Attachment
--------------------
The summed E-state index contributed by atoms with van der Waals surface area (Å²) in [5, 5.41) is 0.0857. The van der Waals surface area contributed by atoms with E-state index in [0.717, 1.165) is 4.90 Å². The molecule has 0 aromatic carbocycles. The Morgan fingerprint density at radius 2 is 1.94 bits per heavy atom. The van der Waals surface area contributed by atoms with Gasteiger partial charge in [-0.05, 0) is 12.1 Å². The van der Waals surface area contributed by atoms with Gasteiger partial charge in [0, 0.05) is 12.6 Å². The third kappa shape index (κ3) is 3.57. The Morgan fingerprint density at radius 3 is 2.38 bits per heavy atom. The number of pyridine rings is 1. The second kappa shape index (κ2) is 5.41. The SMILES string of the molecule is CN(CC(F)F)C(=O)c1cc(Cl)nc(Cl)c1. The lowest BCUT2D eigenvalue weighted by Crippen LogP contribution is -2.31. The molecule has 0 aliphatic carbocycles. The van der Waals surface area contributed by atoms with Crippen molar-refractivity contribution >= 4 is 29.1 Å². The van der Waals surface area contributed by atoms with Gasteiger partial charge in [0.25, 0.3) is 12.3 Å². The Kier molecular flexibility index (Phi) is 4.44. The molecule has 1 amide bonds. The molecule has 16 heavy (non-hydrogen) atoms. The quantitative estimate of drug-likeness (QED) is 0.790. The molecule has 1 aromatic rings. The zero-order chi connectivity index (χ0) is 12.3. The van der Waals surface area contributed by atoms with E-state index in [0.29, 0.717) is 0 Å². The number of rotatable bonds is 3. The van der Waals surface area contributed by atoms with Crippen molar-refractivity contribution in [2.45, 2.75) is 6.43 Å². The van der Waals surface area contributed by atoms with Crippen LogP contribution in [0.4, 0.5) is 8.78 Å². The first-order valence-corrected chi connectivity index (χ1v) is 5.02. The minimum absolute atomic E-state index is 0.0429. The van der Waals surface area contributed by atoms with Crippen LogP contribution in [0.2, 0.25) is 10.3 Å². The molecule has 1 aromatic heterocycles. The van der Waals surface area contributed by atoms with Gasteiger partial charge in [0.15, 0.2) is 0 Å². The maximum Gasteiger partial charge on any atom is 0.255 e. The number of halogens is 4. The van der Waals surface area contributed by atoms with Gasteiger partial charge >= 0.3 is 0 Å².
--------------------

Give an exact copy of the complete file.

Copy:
The summed E-state index contributed by atoms with van der Waals surface area (Å²) in [5, 5.41) is 0.0857. The van der Waals surface area contributed by atoms with E-state index in [0.717, 1.165) is 4.90 Å². The molecule has 0 aromatic carbocycles. The Morgan fingerprint density at radius 2 is 1.94 bits per heavy atom. The van der Waals surface area contributed by atoms with Gasteiger partial charge in [-0.05, 0) is 12.1 Å². The van der Waals surface area contributed by atoms with Gasteiger partial charge in [0, 0.05) is 12.6 Å². The third kappa shape index (κ3) is 3.57. The Morgan fingerprint density at radius 3 is 2.38 bits per heavy atom. The number of pyridine rings is 1. The second kappa shape index (κ2) is 5.41. The SMILES string of the molecule is CN(CC(F)F)C(=O)c1cc(Cl)nc(Cl)c1. The lowest BCUT2D eigenvalue weighted by Crippen LogP contribution is -2.31. The molecule has 0 aliphatic carbocycles. The van der Waals surface area contributed by atoms with Crippen molar-refractivity contribution >= 4 is 29.1 Å². The van der Waals surface area contributed by atoms with Gasteiger partial charge in [0.25, 0.3) is 12.3 Å². The Kier molecular flexibility index (Phi) is 4.44. The molecule has 1 amide bonds. The molecule has 16 heavy (non-hydrogen) atoms. The quantitative estimate of drug-likeness (QED) is 0.790. The molecule has 1 aromatic rings. The zero-order chi connectivity index (χ0) is 12.3. The van der Waals surface area contributed by atoms with E-state index in [0.29, 0.717) is 0 Å². The number of rotatable bonds is 3. The van der Waals surface area contributed by atoms with Crippen molar-refractivity contribution in [2.45, 2.75) is 6.43 Å². The van der Waals surface area contributed by atoms with Crippen LogP contribution in [0.4, 0.5) is 8.78 Å². The first-order valence-corrected chi connectivity index (χ1v) is 5.02. The minimum absolute atomic E-state index is 0.0429. The van der Waals surface area contributed by atoms with Crippen LogP contribution in [0.2, 0.25) is 10.3 Å². The molecule has 1 aromatic heterocycles. The van der Waals surface area contributed by atoms with Gasteiger partial charge in [0.15, 0.2) is 0 Å². The maximum Gasteiger partial charge on any atom is 0.255 e. The number of halogens is 4. The van der Waals surface area contributed by atoms with Gasteiger partial charge >= 0.3 is 0 Å².